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Tax Tuesdays
Simple Ways to Reduce Capital Gains Taxes When Selling Stocks

Today’s Tax Tuesday episode answers several listener questions about end-of-the-year strategies for reducing taxes. Toby Mathis hosts with special guest Jeff Webb, CFO of Anderson Business Advisors. Online we have Ian, Troy, and Eliot helping answer your questions.

In this episode, you’ll hear our advice on the following: selling stock and how you can minimize capital gains taxes, setting up trusts – including dynasty trusts and how estate taxes are assessed there, buying a vehicle for business use and the requirements for writing off depreciation and mileage, and as always there are listener questions about real estate investments and tax scenarios, including LLC’s, partnerships, and long and short term rentals. Submit your tax question to taxtuesday@andersonadvisors.


  • “What is the best strategy for hiring your kids?” – If your kids are under 18, you do not have to pay withholdings or Social Security. If less than $12,950, it doesn’t matter whether they’re my dependents or not. They don’t have to file a tax return.
  • “How was a ‘dynasty’ set up so it is not taxed at the estate rate after the death of the creator? Are both the trust and the beneficiary taxed in any year funds are distributed?” – The answer is probably not if you’re distributing all the funds. If I just own a bunch of stock and I don’t sell any, there’s no income. There’s no tax. They don’t care what you sell it for. What they care about is what its fair market value is on the date of your passing.
  • “I have substantial credit card debt and private debt amounting to $120,000. I own a few rental properties. Currently own six long-term incomes and two Airbnbs. Two properties are mortgage free, and one of the current long-term tenants wishes to buy the property.” They’re asking for an opinion here. “Should I sell and pay off consumer debt? Should I owner-finance? If I sell and owner-finance, can I avoid capital gains?” – I would sell and pay off the consumer debt. It’s probably costing a lot of money. Or, I might just refi it and pay off my consumer debt. HELOC would work.
  • “We want to sell some stocks to pay off some debts, but we know that if we do, we’re looking at a huge capital gain. What can we do to lessen the tax that we have to pay on the capital gains?” – If you have stocks, especially stocks with big gains, there’s a good chance that your brokerage house will give you a line of credit against those stocks. But, I’m probably not going to do it right now just to pay off debts. But I could borrow tax-free against those same stocks and do it.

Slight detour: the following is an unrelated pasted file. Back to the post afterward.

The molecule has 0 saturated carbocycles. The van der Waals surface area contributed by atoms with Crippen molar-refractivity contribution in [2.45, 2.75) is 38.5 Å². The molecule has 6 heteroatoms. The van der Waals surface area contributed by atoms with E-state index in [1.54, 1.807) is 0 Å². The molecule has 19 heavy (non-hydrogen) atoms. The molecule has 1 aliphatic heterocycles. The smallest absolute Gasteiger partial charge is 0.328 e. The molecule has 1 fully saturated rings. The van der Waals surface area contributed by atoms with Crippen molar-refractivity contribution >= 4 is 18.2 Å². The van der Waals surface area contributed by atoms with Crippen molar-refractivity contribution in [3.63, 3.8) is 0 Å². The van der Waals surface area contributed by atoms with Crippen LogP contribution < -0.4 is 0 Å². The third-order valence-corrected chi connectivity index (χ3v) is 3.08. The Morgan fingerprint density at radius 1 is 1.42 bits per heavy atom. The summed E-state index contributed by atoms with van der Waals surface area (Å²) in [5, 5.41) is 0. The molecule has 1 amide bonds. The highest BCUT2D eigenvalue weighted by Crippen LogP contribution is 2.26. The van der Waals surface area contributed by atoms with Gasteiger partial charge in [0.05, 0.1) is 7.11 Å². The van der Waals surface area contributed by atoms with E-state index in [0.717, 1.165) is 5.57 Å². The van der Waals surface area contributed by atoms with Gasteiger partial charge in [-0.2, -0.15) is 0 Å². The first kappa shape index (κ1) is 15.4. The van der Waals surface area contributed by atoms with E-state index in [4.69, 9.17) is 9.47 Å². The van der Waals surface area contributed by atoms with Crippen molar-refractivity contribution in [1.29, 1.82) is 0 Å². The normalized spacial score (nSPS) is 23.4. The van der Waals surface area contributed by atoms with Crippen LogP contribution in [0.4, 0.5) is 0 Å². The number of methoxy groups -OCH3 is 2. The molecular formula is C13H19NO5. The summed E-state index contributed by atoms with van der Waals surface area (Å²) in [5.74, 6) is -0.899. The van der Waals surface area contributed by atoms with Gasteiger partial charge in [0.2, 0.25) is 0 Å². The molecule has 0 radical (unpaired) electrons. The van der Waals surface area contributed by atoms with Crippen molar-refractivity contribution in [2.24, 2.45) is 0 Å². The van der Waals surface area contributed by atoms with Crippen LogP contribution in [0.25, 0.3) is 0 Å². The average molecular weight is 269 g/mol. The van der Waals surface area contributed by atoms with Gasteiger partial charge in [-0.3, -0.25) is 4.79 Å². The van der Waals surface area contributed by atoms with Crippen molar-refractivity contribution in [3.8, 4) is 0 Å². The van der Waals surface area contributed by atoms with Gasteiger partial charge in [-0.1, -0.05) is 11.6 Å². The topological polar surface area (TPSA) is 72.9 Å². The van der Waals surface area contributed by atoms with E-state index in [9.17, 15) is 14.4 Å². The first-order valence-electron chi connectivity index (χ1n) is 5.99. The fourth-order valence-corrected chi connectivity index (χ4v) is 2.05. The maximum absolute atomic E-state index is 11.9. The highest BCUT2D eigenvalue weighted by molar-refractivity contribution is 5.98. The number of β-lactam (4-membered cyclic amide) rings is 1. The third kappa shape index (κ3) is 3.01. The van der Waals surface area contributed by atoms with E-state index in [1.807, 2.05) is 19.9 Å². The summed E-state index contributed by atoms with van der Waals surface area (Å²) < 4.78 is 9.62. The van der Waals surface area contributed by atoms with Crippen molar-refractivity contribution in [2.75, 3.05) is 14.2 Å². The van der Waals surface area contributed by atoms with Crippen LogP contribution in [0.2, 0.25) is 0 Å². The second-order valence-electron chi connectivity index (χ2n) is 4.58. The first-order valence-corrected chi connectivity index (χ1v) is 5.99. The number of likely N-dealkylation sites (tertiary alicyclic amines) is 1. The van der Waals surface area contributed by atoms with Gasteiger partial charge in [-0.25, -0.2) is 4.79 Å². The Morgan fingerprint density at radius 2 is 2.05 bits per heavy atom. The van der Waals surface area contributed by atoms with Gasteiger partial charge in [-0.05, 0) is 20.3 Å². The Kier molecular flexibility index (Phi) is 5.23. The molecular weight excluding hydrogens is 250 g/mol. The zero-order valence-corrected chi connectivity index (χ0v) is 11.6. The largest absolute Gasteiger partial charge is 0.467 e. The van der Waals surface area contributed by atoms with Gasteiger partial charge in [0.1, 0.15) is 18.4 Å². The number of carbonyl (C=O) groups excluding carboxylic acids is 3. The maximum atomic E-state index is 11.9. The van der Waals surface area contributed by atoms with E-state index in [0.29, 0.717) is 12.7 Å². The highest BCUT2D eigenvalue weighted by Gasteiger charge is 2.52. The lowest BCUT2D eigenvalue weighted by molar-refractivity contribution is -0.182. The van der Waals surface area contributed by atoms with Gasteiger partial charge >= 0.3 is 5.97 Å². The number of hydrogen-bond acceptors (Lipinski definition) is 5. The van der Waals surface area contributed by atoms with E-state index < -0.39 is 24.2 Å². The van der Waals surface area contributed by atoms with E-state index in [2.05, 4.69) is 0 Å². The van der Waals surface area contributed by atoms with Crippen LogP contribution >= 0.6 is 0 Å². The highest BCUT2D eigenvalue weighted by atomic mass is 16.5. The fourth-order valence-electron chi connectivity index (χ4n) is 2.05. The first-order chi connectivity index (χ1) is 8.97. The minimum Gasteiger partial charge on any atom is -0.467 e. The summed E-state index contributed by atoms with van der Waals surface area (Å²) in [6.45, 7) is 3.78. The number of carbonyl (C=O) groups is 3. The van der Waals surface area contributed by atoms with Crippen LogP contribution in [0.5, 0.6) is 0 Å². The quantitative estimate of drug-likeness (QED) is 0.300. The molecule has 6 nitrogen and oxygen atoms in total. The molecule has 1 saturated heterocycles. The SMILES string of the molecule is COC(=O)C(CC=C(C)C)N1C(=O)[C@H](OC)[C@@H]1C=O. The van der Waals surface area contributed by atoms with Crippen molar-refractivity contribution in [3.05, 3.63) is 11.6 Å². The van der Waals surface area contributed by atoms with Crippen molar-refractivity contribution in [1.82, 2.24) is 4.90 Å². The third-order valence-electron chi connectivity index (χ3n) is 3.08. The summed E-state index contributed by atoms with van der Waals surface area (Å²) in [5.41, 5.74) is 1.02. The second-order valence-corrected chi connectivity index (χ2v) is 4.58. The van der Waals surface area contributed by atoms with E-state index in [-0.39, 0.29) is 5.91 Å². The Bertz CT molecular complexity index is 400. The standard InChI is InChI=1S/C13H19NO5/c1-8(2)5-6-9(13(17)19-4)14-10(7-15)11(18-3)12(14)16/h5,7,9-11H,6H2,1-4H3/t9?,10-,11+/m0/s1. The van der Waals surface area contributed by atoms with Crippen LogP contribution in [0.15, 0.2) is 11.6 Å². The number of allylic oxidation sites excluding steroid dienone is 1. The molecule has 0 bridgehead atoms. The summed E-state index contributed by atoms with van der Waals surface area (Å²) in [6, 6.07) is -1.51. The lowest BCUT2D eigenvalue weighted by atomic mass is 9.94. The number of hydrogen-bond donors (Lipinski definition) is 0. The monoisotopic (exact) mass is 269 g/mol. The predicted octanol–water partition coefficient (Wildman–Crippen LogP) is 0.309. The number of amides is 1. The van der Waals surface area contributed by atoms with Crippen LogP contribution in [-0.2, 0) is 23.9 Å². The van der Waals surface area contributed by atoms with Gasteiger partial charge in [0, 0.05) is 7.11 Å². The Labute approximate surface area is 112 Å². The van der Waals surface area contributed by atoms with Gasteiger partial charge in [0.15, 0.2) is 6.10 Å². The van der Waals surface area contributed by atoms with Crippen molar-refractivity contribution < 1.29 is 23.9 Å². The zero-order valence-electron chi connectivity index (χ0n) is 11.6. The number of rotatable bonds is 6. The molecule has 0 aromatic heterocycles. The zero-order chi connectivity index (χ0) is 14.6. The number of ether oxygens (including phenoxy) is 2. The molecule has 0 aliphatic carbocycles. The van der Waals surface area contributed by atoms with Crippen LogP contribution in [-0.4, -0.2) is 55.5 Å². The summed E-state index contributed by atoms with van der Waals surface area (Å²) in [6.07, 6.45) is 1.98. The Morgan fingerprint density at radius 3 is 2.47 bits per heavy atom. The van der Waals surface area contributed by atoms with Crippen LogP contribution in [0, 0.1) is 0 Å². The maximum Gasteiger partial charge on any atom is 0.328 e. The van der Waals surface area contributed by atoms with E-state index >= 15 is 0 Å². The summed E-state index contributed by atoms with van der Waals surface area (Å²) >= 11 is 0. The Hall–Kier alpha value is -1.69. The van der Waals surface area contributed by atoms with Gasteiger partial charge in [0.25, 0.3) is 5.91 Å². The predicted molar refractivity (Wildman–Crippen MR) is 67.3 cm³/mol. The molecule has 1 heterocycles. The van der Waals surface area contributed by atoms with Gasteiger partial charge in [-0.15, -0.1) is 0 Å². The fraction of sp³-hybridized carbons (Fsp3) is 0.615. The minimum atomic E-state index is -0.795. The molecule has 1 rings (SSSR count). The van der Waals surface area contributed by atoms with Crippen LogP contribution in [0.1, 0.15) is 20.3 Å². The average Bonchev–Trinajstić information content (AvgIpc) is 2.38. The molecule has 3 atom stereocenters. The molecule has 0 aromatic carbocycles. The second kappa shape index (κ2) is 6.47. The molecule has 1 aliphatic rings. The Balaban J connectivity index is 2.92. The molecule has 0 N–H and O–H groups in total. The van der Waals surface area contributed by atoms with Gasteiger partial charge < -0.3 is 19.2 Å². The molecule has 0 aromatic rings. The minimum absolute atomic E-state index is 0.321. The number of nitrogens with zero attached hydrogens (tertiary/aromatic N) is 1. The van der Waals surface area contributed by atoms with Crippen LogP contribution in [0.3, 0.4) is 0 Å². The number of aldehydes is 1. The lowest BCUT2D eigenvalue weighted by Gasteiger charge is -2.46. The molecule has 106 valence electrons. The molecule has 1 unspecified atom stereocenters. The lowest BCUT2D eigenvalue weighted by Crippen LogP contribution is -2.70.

• “Is Anderson Advisors training recommending to have an operating agreement that allows the non-pro-rata and discretionary authority to make distribution on a regular timeframe or amount? For a multi-member LLC, how do we deal with yearly taxes in this case?” – We want to make sure that we have an operating agreement that says, I get to decide if I distribute money or not.
  • “What options are there to save money on taxes if you own an LLC? Can passive income be used to fund a retirement account such as a solo 401(k)?” – you have to get wages of some sort to fund a Solo 401(k). You cannot have wages out of a sole proprietorship. If the sole proprietorship is a passive activity, there’s no way to convert that.
  • “I’d like to take advantage of Section 179 before the end of the year and buy a business vehicle. Can you talk in more depth about Section 179 and how depreciation and bonus depreciation work? Also, what kind of vehicles qualify for this?” – If it’s under a 6000 GVWR (gross vehicular weight rating) vehicle, your limitation is $19,200 of depreciation in that first year. That includes bonus depreciation. If it is over 6000 pounds, then your bonus depreciation is pretty much unlimited. It all comes down to whether are you actually using it for business. And what percentage?
  • “What is the best way to get money from my entity, a C-corp, while limiting the amount paid in taxes personally and as a corporation?” – Repay your shareholder loans. That’s the best way to get money out of your C-corp if it already owes you money.
  • “If my bill would be over $500,000, what can I do before the end of the year to reduce this?” – Look at retirement plans and advance retirement plans, charitable donations, and cost segregation.
  • “I’m looking to attain two or more rental properties within the next year or so. Is it better to create an LLC for each property or take title under my current S-corp? I have an S-corp retail classification that I am considering dissolving. Should I just reclassify my S-corp as a real estate investment and take the title in the name of the S-corp?” – Since this company was already in existence doing something else, I do not favor reclassifying. I would dissolve it.
  • Send us your questions, and we do about 50 events a year – check out the event schedule listed in the notes.


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Full Episode Transcript:

Toby: Hey, guys. Welcome to Tax Tuesday. We’re bringing tax knowledge to the masses. I’m Toby Mathis.

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